Frequently Asked Questions

Actually, “Infrequently Asked Questions” would be more accurate. But would you have clicked on “IAQ”?

What does the name mean?

Arthur C. Clarke said, “Any sufficiently advanced technology is indistinguishable from magic.”

Personally, I still find a wireless garage door opener to be pretty magical, and a color LCD display approaches the miraculous. We who work in technology are privileged to create marvels daily as part of our jobs.

I abbreviated “Sufficiently Advanced Technology” to “SADT” because was already taken. It also lets me have the nifty phone number.

Does that circuit on the front page do anything besides look cool?

In 1968, Barrie Gilbert published “A New Wide-Band Amplifier Technique”. The paper described the “marriage” of two basic transistor circuits, the differential pair and the current mirror, to create a linear, differential, current-mode amplifier. The new amplifier took advantage of the device matching and temperature tracking inherent in the recently-developed monolithic integrated circuit process.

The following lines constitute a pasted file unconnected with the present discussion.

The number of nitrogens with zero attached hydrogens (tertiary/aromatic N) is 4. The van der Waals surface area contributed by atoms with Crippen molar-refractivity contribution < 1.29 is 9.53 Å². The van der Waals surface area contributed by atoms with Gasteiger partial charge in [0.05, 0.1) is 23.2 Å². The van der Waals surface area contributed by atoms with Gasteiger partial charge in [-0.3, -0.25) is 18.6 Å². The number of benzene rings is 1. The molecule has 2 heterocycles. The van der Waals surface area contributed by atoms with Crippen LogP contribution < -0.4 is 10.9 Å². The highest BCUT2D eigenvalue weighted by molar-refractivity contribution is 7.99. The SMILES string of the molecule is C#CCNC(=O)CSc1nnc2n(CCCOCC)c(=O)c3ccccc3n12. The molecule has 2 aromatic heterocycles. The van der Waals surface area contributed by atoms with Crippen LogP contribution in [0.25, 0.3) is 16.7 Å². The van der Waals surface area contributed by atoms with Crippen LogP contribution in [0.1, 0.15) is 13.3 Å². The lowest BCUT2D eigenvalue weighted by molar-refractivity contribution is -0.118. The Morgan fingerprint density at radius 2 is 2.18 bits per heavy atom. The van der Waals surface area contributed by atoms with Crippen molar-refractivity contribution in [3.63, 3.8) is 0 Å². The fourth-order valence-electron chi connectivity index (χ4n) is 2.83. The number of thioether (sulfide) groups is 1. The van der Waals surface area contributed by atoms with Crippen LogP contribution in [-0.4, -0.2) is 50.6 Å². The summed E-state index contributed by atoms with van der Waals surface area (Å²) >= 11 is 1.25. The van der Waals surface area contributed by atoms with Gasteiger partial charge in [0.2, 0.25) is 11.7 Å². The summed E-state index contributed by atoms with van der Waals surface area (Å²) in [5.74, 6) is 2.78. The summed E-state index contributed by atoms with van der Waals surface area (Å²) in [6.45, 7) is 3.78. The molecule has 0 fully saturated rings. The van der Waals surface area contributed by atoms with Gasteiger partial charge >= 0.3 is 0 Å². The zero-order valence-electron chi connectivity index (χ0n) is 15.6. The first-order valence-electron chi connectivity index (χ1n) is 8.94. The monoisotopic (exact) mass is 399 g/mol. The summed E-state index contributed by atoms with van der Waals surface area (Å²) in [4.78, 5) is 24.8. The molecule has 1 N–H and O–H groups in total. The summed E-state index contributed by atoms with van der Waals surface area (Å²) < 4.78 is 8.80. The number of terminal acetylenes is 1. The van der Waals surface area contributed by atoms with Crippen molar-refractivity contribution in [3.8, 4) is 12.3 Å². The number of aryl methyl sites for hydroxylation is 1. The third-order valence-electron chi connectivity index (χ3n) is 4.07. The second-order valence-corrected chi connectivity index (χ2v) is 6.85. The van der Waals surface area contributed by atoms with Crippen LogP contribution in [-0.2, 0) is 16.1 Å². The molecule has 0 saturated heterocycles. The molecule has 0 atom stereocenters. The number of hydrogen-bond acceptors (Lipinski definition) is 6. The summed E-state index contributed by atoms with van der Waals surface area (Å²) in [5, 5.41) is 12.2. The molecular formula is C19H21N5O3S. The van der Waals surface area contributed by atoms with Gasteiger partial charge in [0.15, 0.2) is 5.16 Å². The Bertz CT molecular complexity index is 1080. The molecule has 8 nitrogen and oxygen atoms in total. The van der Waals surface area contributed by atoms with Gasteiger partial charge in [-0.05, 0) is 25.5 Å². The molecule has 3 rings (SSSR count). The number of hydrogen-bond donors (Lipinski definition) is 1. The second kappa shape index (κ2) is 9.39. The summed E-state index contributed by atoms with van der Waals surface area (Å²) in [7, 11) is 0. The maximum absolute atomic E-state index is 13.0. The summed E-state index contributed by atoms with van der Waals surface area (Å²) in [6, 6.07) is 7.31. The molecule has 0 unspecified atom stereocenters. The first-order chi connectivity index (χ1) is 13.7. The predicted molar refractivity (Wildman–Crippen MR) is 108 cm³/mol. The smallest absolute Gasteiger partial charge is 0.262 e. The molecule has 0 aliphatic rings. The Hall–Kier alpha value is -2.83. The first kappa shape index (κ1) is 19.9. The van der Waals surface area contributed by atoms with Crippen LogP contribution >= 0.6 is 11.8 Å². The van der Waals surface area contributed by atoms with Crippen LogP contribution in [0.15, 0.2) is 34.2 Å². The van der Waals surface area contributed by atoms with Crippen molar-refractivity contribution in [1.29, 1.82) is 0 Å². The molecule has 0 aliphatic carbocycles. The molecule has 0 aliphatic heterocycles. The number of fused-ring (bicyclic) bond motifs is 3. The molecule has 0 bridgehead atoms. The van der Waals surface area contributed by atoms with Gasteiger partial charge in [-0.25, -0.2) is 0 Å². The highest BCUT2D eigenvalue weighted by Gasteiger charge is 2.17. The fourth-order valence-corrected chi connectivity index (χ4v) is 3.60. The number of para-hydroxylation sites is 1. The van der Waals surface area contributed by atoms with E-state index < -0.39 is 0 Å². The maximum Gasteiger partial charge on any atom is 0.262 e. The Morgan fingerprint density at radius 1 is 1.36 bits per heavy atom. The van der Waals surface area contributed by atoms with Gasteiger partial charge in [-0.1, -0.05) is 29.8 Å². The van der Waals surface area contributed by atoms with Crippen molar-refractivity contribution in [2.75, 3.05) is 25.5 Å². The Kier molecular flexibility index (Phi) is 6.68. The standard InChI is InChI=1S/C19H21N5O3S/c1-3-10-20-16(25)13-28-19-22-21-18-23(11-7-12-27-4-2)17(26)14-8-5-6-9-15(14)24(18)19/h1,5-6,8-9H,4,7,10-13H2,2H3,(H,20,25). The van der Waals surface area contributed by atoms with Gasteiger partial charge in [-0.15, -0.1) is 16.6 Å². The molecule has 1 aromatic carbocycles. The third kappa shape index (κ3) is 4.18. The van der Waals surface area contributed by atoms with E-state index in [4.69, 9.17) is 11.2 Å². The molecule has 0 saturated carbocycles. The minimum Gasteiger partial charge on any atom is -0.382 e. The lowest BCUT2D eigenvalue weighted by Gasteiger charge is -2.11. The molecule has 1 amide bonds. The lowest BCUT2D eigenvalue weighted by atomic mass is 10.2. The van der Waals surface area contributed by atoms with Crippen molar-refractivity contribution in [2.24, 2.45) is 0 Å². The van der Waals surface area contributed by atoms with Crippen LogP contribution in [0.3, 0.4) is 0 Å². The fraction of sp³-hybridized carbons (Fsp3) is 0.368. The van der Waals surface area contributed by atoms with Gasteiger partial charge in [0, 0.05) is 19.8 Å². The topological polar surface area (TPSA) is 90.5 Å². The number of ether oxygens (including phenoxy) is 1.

Gilbert Cell schematic

The core of the paper was the “gain cell” shown at the right. A differential current applied at the bottom of the circuit, at the emitters of Q1 and Q4, is amplified into a differential output current at the top. Since the amplifier works in current mode, it is fast. The cell is also well-suited to cascading, since multiple cells can be stacked directly on top of one another.

Gilbert also published a related paper, “A Precise Four-Quadrant Multiplier with Subnano-Second Response”, which expanded on the ideas of the first paper. However, the simpler circuit that is often called a “Gilbert multiplier” was actually patented by H. E. Jones in 1963, as Gilbert himself has been at pains to point out.